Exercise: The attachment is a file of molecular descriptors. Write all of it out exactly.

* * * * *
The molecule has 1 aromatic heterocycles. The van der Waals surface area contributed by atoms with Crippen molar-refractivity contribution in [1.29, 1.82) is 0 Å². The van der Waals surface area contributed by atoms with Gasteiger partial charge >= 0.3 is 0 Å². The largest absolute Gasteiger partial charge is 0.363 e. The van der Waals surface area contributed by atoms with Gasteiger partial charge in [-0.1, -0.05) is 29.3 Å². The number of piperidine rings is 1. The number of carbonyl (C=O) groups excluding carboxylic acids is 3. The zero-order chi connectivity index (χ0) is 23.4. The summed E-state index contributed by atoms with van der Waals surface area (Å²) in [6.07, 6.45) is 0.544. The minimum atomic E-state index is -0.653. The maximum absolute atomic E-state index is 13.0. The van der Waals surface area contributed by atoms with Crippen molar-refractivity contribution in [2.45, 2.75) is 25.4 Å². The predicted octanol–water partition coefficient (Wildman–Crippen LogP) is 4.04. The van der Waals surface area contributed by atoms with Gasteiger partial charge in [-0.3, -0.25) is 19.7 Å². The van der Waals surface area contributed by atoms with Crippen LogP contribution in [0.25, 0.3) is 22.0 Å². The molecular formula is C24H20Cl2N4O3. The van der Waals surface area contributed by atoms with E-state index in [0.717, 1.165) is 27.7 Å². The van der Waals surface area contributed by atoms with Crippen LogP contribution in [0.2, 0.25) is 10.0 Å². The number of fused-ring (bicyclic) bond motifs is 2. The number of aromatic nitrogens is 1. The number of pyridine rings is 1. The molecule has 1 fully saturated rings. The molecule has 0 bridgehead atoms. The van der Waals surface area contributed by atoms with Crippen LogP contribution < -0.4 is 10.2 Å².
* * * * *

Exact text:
The molecule has 1 aromatic heterocycles. The van der Waals surface area contributed by atoms with Crippen molar-refractivity contribution in [1.29, 1.82) is 0 Å². The van der Waals surface area contributed by atoms with Gasteiger partial charge >= 0.3 is 0 Å². The largest absolute Gasteiger partial charge is 0.363 e. The van der Waals surface area contributed by atoms with Gasteiger partial charge in [-0.1, -0.05) is 29.3 Å². The number of piperidine rings is 1. The number of carbonyl (C=O) groups excluding carboxylic acids is 3. The zero-order chi connectivity index (χ0) is 23.4. The summed E-state index contributed by atoms with van der Waals surface area (Å²) in [6.07, 6.45) is 0.544. The minimum atomic E-state index is -0.653. The maximum absolute atomic E-state index is 13.0. The van der Waals surface area contributed by atoms with Crippen molar-refractivity contribution in [2.45, 2.75) is 25.4 Å². The predicted octanol–water partition coefficient (Wildman–Crippen LogP) is 4.04. The van der Waals surface area contributed by atoms with Gasteiger partial charge in [-0.3, -0.25) is 19.7 Å². The van der Waals surface area contributed by atoms with Crippen LogP contribution in [0.25, 0.3) is 22.0 Å². The molecular formula is C24H20Cl2N4O3. The van der Waals surface area contributed by atoms with E-state index in [0.717, 1.165) is 27.7 Å². The van der Waals surface area contributed by atoms with Crippen LogP contribution in [0.2, 0.25) is 10.0 Å². The number of fused-ring (bicyclic) bond motifs is 2. The number of aromatic nitrogens is 1. The number of pyridine rings is 1. The molecule has 1 fully saturated rings. The molecule has 0 bridgehead atoms. The van der Waals surface area contributed by atoms with Crippen LogP contribution < -0.4 is 10.2 Å².